But it is a different matter when your personal information is not being used to target you but to target your friends—this makes you into a collaborator, an informant, part of the panopticon administering distributed surveillance in our postmodern dystopia. The temptation for advertisers and the networks themselves to take advantage of this possibility, to use you for your connections, may be impossible for them to resist.
Urstadt also highlights the problem of “content adjacency,” i.e., what the ads are placed next to, which can be unpredictable, as users frequently change the content they supply. Companies don’t want to be perceived as sponsoring some webpage full of neo-Nazi slogans and Prussian Blue videos, for example, though Facebook apparently performs a lot of “user content moderation” according to one of its spokespeople. Content adjacency is obviously a problem for advertisers, but it’s also problematic for content providers—I’m always surprised to see how this blog is contextualized by the ads, and how what I’m writing about is at times trivialized and my authority potentially undermined. The same would certainly happen for the cool-conscious, if attracting the right sort of ads on one’s profile pages could be brought into play as a mark of distinction. Advertising always has the potential for calling into question the credibility of what it appears to be sponsoring. Perhaps you really are trying to be very authentic in your profile—the presence of ads, which are generally oblique and often intentionally misleading in their presentation of information, undermines that authenticity and makes it seem like you are posturing too. The ads create a climate of persuasion, affecting all the discourse that is near it. Rather than mount a futile fight against this, users are likely to assume that the pages are advertisements for themselves and present their information accordingly, with the intent of convincing viewers of something about themselves rather than merely being. (It seems like this is generally true already. One doesn’t just exist within the virtual world of the network; one instead develops a profile and a network and then grooms them.) The social network then becomes a place where one can acquire no experience directly, where one cannot simply be in the moment and taking in events. Instead one is always positioning, repositioning and posing, and collecting people’s responses. In other words, it’s a place to revel in self-consciousness.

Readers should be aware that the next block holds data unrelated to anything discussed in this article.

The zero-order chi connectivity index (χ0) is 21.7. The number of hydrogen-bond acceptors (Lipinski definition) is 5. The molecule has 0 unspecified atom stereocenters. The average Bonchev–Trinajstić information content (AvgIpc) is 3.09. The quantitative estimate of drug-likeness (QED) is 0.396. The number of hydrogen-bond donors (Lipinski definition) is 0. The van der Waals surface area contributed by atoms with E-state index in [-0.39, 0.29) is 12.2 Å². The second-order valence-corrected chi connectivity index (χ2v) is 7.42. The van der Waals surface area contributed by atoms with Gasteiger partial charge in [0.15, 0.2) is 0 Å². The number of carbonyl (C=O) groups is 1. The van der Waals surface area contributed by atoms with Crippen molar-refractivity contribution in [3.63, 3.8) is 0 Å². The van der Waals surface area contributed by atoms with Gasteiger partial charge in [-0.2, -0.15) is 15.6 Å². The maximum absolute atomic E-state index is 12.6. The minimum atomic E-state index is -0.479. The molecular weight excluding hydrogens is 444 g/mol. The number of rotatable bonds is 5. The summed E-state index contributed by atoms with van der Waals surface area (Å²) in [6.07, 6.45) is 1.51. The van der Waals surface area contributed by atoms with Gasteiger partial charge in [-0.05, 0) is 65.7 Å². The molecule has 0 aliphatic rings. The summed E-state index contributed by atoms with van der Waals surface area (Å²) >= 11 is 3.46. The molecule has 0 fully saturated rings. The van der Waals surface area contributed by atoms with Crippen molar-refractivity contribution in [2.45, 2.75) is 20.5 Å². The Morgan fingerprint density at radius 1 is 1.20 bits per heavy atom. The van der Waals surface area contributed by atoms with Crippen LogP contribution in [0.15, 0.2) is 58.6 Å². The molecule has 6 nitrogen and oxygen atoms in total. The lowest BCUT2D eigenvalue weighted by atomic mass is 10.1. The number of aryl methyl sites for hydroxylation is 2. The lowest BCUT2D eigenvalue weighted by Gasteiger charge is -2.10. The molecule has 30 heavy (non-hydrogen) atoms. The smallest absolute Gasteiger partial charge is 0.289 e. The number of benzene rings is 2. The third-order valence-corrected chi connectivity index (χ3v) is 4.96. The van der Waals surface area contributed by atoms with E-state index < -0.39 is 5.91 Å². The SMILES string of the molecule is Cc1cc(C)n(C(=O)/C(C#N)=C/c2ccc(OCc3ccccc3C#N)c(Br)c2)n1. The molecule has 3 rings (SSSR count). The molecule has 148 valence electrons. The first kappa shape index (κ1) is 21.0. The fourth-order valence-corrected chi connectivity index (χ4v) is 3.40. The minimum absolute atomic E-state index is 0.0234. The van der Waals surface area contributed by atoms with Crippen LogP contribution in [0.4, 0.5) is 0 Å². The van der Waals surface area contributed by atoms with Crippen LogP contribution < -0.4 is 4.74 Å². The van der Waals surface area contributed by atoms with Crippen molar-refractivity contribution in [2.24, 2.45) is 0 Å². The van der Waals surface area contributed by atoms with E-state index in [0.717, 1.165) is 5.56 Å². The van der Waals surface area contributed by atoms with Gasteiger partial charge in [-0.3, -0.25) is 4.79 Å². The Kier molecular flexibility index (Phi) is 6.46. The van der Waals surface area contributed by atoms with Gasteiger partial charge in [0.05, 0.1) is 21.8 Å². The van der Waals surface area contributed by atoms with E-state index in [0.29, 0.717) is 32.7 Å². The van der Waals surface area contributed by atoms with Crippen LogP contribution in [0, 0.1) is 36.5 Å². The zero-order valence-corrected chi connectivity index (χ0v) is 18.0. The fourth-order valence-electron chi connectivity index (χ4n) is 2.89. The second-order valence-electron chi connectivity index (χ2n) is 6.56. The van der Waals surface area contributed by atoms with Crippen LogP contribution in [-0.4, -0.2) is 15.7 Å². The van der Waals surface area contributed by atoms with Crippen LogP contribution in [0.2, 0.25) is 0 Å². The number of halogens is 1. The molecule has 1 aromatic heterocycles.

An unrelated question. Who is dumb enough to do this: “Chamath Palihapitiya expects Facebook to generate revenue by selling a variety of such services to users. The site has rolled out a “gift” program, in which friends spend real money to “give” friends virtual items, such as an image of a box of tissues with a get-well note.” This makes even less sense to me than spending real money to trick out your Second Life avatar. This seems like conspicuous waste par excellence, however, with an audience roped into the transaction by definition. So maybe it will really take off.